Last year Elsasser one-hit perennial Big 12 power Oklahoma State iand three weeks ago she beat Big 10 heavyweight and in-state rival Nebraska 3-2 in Lincoln. She calls the victory over NU “the greatest moment I’ve ever had.” The win followed UNO coming up short against the Huskers several times and redeemed a 10-0 drubbing at their hands earlier this year that Elsasser blamed on herself.
“I means everything to me. I got that win for my dad. That was our goal when I made my commitment to UNO – beat the Huskers. I told myself I’m not going to let them make a fool of me on the mound again.”
Per usual, her folks were there to cheer her on and as always she heard her dad’s voice above everyone else.
“I could him during that game yelling at me from the stands. I looked up there and I saw him jumping around. It was really emotional.”
Scarpello says Elsasser has shown she “can play with the big dogs,” adding, “She could be playing at any of those programs.”
Elsasser says she and her teammates are often underestimated and use their underdog status as fuel to prove they belong.
“We always hear, ‘Who’s this Omaha team that keeps winning? Who are these people?’ But we know we’re capable of getting it done.”
Overturning doubters seems hard-wired in Elsasser.
She would have been UNO’s ace as a true freshman if not for two returning All-America pitchers. She made the most of her limited opportunities, going 10-1. Her pitching mates got most of the starts based on experience, not talent. She also struggled with illegal pitches due to a habit of lifting her foot off the mound during her delivery. She corrected the problem over the summer and prior to the following season Scarpello handed her “the torch to carry the program.” Elsasser ran with it to become “our identity” but she first had to make a tough decision. UNO went D-I, initiating a transition period that made it ineligible for the postseason. Scarpello gave her players permission to transfer and she feared Elsasser might move on.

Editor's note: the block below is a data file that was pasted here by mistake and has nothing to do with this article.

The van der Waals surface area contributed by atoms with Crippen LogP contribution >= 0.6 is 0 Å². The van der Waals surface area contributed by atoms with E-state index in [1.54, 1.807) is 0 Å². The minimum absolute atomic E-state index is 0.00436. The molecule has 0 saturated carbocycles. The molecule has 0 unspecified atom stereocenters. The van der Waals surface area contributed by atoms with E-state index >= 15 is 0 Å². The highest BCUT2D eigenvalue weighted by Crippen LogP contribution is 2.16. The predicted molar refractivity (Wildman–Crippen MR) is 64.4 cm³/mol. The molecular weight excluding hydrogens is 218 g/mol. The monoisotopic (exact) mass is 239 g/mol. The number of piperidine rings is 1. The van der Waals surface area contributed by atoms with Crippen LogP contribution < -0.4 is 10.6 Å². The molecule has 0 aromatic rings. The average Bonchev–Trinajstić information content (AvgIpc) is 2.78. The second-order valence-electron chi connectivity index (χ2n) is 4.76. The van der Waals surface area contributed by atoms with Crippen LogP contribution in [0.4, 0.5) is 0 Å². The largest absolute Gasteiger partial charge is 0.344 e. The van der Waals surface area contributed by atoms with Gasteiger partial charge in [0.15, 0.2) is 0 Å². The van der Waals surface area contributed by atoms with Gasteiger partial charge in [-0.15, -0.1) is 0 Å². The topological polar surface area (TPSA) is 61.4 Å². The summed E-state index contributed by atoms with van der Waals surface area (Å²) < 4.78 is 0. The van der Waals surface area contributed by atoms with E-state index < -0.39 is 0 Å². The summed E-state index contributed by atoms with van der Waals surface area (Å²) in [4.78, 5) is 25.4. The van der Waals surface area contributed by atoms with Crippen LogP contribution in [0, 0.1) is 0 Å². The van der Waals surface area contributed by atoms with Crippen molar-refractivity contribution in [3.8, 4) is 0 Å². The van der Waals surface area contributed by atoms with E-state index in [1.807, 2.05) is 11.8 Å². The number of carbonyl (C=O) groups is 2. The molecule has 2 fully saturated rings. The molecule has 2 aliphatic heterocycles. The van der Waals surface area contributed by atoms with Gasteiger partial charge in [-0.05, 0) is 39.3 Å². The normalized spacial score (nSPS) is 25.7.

“She knew she would not to get to play for championships and that’s what she came here to do,” Scarpello says, “and I knew that bothered her because she wanted to make a mark. We’ve tried in various ways to give her some great opportunities, to challenge her, so she could make her mark and have no regrets she stayed here. Those games against top teams have become a measuring stick for her and for us.”
Elsasser’s sure of her legacy as a program builder but she can’t imagine life without softball.
“What I’m going to miss the most is the relationships and being in the circle. The field feels like home to me. If I come to practice in a bad mood I always leave in a good mood. These girls are my best friends, we do everything together. We’re just like a big family. It’s kind of unsettling to know I won’t have that type of bond and closeness I’ve been used to every day for four years.”
Everyone says she’d make a great coach. “She’s a real student of the game,” says Scarpello, adding, “I’d hire her in a heartbeat.”
“Coaching could be my career,” says Elsasser. She”ll be coaching a younger sister this summer who’s showing great promise as, you guessed it, a pitcher. Clearly, this legacy has legs.